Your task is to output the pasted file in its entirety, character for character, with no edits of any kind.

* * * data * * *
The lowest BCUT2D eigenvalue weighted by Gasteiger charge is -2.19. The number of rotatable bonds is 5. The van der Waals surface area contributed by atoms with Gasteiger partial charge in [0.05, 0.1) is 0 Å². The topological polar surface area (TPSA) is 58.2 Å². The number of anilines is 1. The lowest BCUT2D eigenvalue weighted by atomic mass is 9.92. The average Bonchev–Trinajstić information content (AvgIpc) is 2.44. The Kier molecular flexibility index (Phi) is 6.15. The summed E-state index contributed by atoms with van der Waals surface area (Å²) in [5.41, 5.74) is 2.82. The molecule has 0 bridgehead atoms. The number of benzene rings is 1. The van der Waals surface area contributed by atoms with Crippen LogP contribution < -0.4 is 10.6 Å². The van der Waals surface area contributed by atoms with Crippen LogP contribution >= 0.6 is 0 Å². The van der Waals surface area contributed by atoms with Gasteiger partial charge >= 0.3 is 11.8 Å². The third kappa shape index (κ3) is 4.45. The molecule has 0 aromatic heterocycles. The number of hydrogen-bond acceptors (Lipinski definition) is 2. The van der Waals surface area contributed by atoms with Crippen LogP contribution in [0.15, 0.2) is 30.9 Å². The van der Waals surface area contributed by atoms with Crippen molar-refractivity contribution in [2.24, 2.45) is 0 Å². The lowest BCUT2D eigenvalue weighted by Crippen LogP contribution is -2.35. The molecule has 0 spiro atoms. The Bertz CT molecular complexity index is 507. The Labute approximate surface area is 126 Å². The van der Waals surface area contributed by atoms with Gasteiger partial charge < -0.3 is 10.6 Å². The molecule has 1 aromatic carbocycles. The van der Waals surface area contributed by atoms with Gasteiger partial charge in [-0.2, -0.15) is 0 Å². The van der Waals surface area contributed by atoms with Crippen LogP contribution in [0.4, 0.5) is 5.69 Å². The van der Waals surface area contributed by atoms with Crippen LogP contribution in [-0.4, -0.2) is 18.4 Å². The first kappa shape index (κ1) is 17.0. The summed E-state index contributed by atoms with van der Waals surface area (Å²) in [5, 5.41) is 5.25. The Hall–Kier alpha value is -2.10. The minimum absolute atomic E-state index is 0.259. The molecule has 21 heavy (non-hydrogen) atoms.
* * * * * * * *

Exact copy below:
The lowest BCUT2D eigenvalue weighted by Gasteiger charge is -2.19. The number of rotatable bonds is 5. The van der Waals surface area contributed by atoms with Gasteiger partial charge in [0.05, 0.1) is 0 Å². The topological polar surface area (TPSA) is 58.2 Å². The number of anilines is 1. The lowest BCUT2D eigenvalue weighted by atomic mass is 9.92. The average Bonchev–Trinajstić information content (AvgIpc) is 2.44. The Kier molecular flexibility index (Phi) is 6.15. The summed E-state index contributed by atoms with van der Waals surface area (Å²) in [5.41, 5.74) is 2.82. The molecule has 0 bridgehead atoms. The number of benzene rings is 1. The van der Waals surface area contributed by atoms with Crippen LogP contribution < -0.4 is 10.6 Å². The van der Waals surface area contributed by atoms with Crippen LogP contribution >= 0.6 is 0 Å². The van der Waals surface area contributed by atoms with Gasteiger partial charge >= 0.3 is 11.8 Å². The third kappa shape index (κ3) is 4.45. The molecule has 0 aromatic heterocycles. The number of hydrogen-bond acceptors (Lipinski definition) is 2. The van der Waals surface area contributed by atoms with Crippen LogP contribution in [0.15, 0.2) is 30.9 Å². The van der Waals surface area contributed by atoms with Crippen molar-refractivity contribution in [2.24, 2.45) is 0 Å². The lowest BCUT2D eigenvalue weighted by Crippen LogP contribution is -2.35. The molecule has 0 spiro atoms. The Bertz CT molecular complexity index is 507. The Labute approximate surface area is 126 Å². The van der Waals surface area contributed by atoms with Gasteiger partial charge < -0.3 is 10.6 Å². The molecule has 1 aromatic carbocycles. The van der Waals surface area contributed by atoms with Gasteiger partial charge in [-0.2, -0.15) is 0 Å². The van der Waals surface area contributed by atoms with Crippen LogP contribution in [0.4, 0.5) is 5.69 Å². The van der Waals surface area contributed by atoms with Crippen LogP contribution in [-0.4, -0.2) is 18.4 Å². The first kappa shape index (κ1) is 17.0. The summed E-state index contributed by atoms with van der Waals surface area (Å²) in [5, 5.41) is 5.25. The Hall–Kier alpha value is -2.10. The minimum absolute atomic E-state index is 0.259. The molecule has 21 heavy (non-hydrogen) atoms.